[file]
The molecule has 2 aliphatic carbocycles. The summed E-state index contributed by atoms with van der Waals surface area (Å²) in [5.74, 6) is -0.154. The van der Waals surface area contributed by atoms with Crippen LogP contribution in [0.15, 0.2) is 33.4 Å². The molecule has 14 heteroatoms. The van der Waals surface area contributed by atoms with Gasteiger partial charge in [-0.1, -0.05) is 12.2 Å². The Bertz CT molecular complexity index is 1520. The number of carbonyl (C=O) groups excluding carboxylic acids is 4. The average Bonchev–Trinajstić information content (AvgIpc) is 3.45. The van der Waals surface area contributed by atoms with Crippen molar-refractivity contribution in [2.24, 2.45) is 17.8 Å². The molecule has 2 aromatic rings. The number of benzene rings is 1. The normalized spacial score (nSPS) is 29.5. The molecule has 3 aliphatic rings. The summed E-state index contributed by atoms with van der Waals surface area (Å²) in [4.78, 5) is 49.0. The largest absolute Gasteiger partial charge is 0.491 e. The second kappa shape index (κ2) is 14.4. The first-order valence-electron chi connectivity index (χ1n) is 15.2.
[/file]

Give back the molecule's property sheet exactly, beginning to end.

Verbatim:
The molecule has 2 aliphatic carbocycles. The summed E-state index contributed by atoms with van der Waals surface area (Å²) in [5.74, 6) is -0.154. The van der Waals surface area contributed by atoms with Crippen LogP contribution in [0.15, 0.2) is 33.4 Å². The molecule has 14 heteroatoms. The van der Waals surface area contributed by atoms with Gasteiger partial charge in [-0.1, -0.05) is 12.2 Å². The Bertz CT molecular complexity index is 1520. The number of carbonyl (C=O) groups excluding carboxylic acids is 4. The average Bonchev–Trinajstić information content (AvgIpc) is 3.45. The van der Waals surface area contributed by atoms with Crippen molar-refractivity contribution in [2.24, 2.45) is 17.8 Å². The molecule has 2 aromatic rings. The number of benzene rings is 1. The normalized spacial score (nSPS) is 29.5. The molecule has 3 aliphatic rings. The summed E-state index contributed by atoms with van der Waals surface area (Å²) in [4.78, 5) is 49.0. The largest absolute Gasteiger partial charge is 0.491 e. The second kappa shape index (κ2) is 14.4. The first-order valence-electron chi connectivity index (χ1n) is 15.2.